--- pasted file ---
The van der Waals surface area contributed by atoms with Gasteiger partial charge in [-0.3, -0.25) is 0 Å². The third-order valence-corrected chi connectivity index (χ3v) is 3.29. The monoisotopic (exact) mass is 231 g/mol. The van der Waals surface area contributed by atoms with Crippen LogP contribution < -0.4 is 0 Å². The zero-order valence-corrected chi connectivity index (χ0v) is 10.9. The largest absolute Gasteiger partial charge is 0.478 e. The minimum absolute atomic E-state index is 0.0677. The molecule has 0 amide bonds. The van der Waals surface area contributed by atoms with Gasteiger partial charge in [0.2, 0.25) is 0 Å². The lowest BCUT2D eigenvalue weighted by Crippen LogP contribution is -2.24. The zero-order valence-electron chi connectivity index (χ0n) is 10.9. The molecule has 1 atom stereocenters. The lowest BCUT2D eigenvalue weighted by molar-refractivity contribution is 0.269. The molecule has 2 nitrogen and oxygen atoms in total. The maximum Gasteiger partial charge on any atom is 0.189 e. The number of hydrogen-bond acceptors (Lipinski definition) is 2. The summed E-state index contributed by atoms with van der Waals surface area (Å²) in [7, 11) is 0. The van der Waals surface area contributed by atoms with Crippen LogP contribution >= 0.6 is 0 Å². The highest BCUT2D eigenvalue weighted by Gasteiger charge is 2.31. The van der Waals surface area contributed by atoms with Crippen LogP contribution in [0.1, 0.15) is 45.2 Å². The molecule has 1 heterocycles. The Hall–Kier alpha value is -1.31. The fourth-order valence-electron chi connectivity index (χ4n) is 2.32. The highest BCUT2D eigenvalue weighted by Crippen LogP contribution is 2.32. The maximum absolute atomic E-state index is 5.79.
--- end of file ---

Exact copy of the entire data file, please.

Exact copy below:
The van der Waals surface area contributed by atoms with Gasteiger partial charge in [-0.3, -0.25) is 0 Å². The third-order valence-corrected chi connectivity index (χ3v) is 3.29. The monoisotopic (exact) mass is 231 g/mol. The van der Waals surface area contributed by atoms with Crippen LogP contribution < -0.4 is 0 Å². The zero-order valence-corrected chi connectivity index (χ0v) is 10.9. The largest absolute Gasteiger partial charge is 0.478 e. The minimum absolute atomic E-state index is 0.0677. The molecule has 0 amide bonds. The van der Waals surface area contributed by atoms with Gasteiger partial charge in [0.2, 0.25) is 0 Å². The lowest BCUT2D eigenvalue weighted by Crippen LogP contribution is -2.24. The zero-order valence-electron chi connectivity index (χ0n) is 10.9. The molecule has 1 atom stereocenters. The lowest BCUT2D eigenvalue weighted by molar-refractivity contribution is 0.269. The molecule has 2 nitrogen and oxygen atoms in total. The maximum Gasteiger partial charge on any atom is 0.189 e. The number of hydrogen-bond acceptors (Lipinski definition) is 2. The summed E-state index contributed by atoms with van der Waals surface area (Å²) in [7, 11) is 0. The van der Waals surface area contributed by atoms with Crippen LogP contribution >= 0.6 is 0 Å². The highest BCUT2D eigenvalue weighted by Gasteiger charge is 2.31. The van der Waals surface area contributed by atoms with Crippen LogP contribution in [0.1, 0.15) is 45.2 Å². The molecule has 1 heterocycles. The Hall–Kier alpha value is -1.31. The fourth-order valence-electron chi connectivity index (χ4n) is 2.32. The highest BCUT2D eigenvalue weighted by Crippen LogP contribution is 2.32. The maximum absolute atomic E-state index is 5.79.